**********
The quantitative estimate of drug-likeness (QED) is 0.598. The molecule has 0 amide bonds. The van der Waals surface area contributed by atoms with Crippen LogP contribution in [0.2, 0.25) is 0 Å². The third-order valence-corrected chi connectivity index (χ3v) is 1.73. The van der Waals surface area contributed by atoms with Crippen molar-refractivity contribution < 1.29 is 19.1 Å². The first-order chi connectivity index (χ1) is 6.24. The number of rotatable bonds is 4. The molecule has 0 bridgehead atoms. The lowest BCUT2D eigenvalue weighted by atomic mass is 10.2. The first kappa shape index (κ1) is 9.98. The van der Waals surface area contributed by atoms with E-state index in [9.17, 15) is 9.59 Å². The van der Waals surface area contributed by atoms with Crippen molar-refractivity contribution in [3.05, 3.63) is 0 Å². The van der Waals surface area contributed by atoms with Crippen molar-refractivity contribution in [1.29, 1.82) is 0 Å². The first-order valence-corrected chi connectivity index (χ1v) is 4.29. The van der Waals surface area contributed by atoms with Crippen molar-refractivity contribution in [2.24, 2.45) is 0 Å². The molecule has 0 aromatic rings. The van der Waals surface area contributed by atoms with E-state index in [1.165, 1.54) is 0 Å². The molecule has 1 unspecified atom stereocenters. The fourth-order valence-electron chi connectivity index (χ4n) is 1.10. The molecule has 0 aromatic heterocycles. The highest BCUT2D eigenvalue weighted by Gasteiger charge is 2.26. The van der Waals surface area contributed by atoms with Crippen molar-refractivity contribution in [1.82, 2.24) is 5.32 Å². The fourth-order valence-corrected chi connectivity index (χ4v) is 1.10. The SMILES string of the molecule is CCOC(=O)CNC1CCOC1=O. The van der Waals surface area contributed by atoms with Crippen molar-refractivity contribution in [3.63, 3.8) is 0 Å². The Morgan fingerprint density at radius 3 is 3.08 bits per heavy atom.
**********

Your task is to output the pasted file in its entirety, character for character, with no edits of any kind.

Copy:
The quantitative estimate of drug-likeness (QED) is 0.598. The molecule has 0 amide bonds. The van der Waals surface area contributed by atoms with Crippen LogP contribution in [0.2, 0.25) is 0 Å². The third-order valence-corrected chi connectivity index (χ3v) is 1.73. The van der Waals surface area contributed by atoms with Crippen molar-refractivity contribution < 1.29 is 19.1 Å². The first-order chi connectivity index (χ1) is 6.24. The number of rotatable bonds is 4. The molecule has 0 bridgehead atoms. The lowest BCUT2D eigenvalue weighted by atomic mass is 10.2. The first kappa shape index (κ1) is 9.98. The van der Waals surface area contributed by atoms with E-state index in [9.17, 15) is 9.59 Å². The van der Waals surface area contributed by atoms with Crippen molar-refractivity contribution in [3.05, 3.63) is 0 Å². The van der Waals surface area contributed by atoms with Crippen molar-refractivity contribution in [1.29, 1.82) is 0 Å². The first-order valence-corrected chi connectivity index (χ1v) is 4.29. The van der Waals surface area contributed by atoms with Crippen molar-refractivity contribution in [2.24, 2.45) is 0 Å². The molecule has 0 aromatic rings. The van der Waals surface area contributed by atoms with E-state index in [1.165, 1.54) is 0 Å². The molecule has 1 unspecified atom stereocenters. The fourth-order valence-electron chi connectivity index (χ4n) is 1.10. The molecule has 0 aromatic heterocycles. The highest BCUT2D eigenvalue weighted by Gasteiger charge is 2.26. The van der Waals surface area contributed by atoms with Crippen molar-refractivity contribution in [1.82, 2.24) is 5.32 Å². The fourth-order valence-corrected chi connectivity index (χ4v) is 1.10. The SMILES string of the molecule is CCOC(=O)CNC1CCOC1=O. The van der Waals surface area contributed by atoms with Crippen molar-refractivity contribution in [3.63, 3.8) is 0 Å². The Morgan fingerprint density at radius 3 is 3.08 bits per heavy atom.